Catch Me If You Can (The Musical) Plays at The Orpheum
Catch Me If You Can is one of those stories you find yourself thinking, "I couldn't make this stuff up."
The Orpheum's latest musical is loosely based on the true life story of con artist Frank Abagnale Jr., who, at age 16, runs away from home in search of the glamorous life and quickly became an expert forger.
Before long, he's cashing bad checks around New York City and forging ID badges, successfully passing himself off as a Pan Am airline pilot (yes, this is the late 1960s, long before before 9/11). He later impersonates a doctor and a lawyer with Harvard credentials, no less (at least he has the good sense to go top drawer).
If this premise sounds vaguely familiar, it's because Leonardo DiCaprio and Tom Hanks starred in Steven Speilberg's film back in 2002. A friend I spoke with before the show knew far more about Abagnale's escapades than I did, but that didn't to spoil my evening one bit. This fun, energetic show provides a perfect bit of cotton candy escapism.
The first act is frothy and light, with pop-art imagery providing a colorful backdrop to the action. Stephen Anthony plays Abagnale, bringing just the right blend of youthful innocence and guile as he cons his way into a jet-set lifestyle. The show becomes a cat and mouse game between Abagnale and the bumbling FBI men who pursue him. Agent Carl Hanratty, played by Merritt David Janes, has the true north sense of honesty and integrity Abagnale lacks but perhaps secretly yearns for. It's interesting to note that the two eventually forged a lifelong bond.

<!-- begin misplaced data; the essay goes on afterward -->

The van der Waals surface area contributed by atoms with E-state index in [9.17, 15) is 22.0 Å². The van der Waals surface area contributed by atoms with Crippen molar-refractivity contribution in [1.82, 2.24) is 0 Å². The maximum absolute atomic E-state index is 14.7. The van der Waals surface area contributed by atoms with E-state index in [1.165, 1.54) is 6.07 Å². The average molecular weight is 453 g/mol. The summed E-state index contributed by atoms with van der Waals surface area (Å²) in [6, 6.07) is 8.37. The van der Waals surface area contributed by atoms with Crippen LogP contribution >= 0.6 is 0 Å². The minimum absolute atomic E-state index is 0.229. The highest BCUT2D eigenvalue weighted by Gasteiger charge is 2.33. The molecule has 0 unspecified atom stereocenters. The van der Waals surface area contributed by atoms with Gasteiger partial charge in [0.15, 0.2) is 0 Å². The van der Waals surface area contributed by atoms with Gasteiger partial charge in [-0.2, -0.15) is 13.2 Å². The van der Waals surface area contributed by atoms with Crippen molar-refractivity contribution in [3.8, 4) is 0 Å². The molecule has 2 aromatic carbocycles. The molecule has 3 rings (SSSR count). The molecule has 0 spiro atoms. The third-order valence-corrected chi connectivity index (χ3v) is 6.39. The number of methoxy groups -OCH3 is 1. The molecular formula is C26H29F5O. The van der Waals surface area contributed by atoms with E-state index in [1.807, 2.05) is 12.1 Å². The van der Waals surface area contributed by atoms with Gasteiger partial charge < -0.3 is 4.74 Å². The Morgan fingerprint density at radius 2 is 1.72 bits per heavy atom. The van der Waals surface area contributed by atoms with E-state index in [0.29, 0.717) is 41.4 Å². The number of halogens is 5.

As musicals go, the songs are rather forgettable. But the leggy showgirls, who appear as stewardesses and later as nurses, provide snappy eye candy. I found the second act is less compelling, even though Abagnale gets the girl. Perhaps it's because the law eventually gets their man, though not before the entreprenuerial teen has run up more than $2.5 million tab.
Plan to spend an evening in Abagnale's colorful world. It's an entertaining romp that playfully reminds us that while crime may not pay, no one says you can't enjoy the ride.